The article says that Rudy Giuliani cited data comparing prostate cancer statistics from Britain versus those from the United States. The report said that in Britain, 44% of men diagnosed with prostate cancer were alive 5 years, and that in the US, about 81% of these men were alive 5 years later. He then concluded that the 5 year survival rate for prostate cancer in the US was about twice as high as that in England.
It sounds reasonable, logical, but it is patently wrong. The risk of death from prostate cancer is about the same in both countries. This is the seductive danger of statistics. There is no context given for these figures.
The truth of the matter is that in the US, most prostate cancer screening is done by the PSA (prostate-specific antigen) test. In England, most prostate cancer is found by observing symptoms. This is important because the US has a higher proportion of prostate cancer diagnoses resulting from the PSA test that often identifies small tumors that grow very slowly, so slowly that most men with them die from other causes. But English doctors rely more on symptoms, and miss these slow progressing cancers.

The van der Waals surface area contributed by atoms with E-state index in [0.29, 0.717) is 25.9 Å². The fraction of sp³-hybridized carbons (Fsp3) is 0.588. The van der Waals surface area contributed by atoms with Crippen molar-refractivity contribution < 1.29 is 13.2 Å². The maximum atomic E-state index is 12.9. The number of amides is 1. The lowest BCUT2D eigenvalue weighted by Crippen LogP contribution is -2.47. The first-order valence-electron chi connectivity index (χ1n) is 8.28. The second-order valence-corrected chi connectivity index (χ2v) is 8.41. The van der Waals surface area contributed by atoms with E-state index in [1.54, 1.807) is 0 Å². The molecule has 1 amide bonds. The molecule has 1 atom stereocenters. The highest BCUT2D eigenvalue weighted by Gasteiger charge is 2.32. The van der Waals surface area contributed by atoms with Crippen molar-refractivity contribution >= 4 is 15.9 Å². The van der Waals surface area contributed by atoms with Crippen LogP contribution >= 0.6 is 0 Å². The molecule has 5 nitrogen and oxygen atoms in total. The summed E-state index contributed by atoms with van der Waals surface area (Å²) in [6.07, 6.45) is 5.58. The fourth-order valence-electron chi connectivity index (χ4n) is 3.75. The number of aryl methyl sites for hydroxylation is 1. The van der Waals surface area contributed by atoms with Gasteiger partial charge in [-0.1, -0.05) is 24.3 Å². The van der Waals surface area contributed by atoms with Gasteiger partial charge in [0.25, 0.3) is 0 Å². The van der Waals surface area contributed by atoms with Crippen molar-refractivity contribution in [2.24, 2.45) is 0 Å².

The short version is that if you include the nonprogressive cancer patients in the figures (as in the US), it makes it appear that there are more men surviving prostate cancer than there are in England. But if you remove the nonprogressive cancer patients from the figures, the 5 year survival rates are virtually identical. This is evidenced by looking at the prostate cancer deaths per 100,000 men. In a 2001 study, there were 26 prostate cancer deaths per 100,000 men in the US, and 27 per 100,000 in England.
This is just one occurrence of how misleading cancer survival statistics can be. Statistics is actually an independent discipline due to its complexity. It is not as basic as simple numbers and arithmetic. It is important for people to delve more deeply into figures and statistics that are given by scientists. It can be very misleading to merely accept statistics as they appear. Most people do not have the time or inclination to investigate given statistics beyond the initial impression given. But this can have dire consequences for cancer patients.
You owe it to yourself to find out the truth about cancer treatments, survival rates, and the true effectiveness of treatment methods. No one is totally objective. This is the reason for the Scientific Method. Science is not about someone with a lab coat or a Ph.D. or other advanced degree, or about an institution with a lot of prestige. It is about a rigorous method to minimize bias in experimental observations. It came about because everyone has biases. They should be identified and minimized. But those who have ulterior motives will seek to hide their biases, or fail to acknowledge them. I have seen both of these behaviors in institutional medicine and in the cancer industry.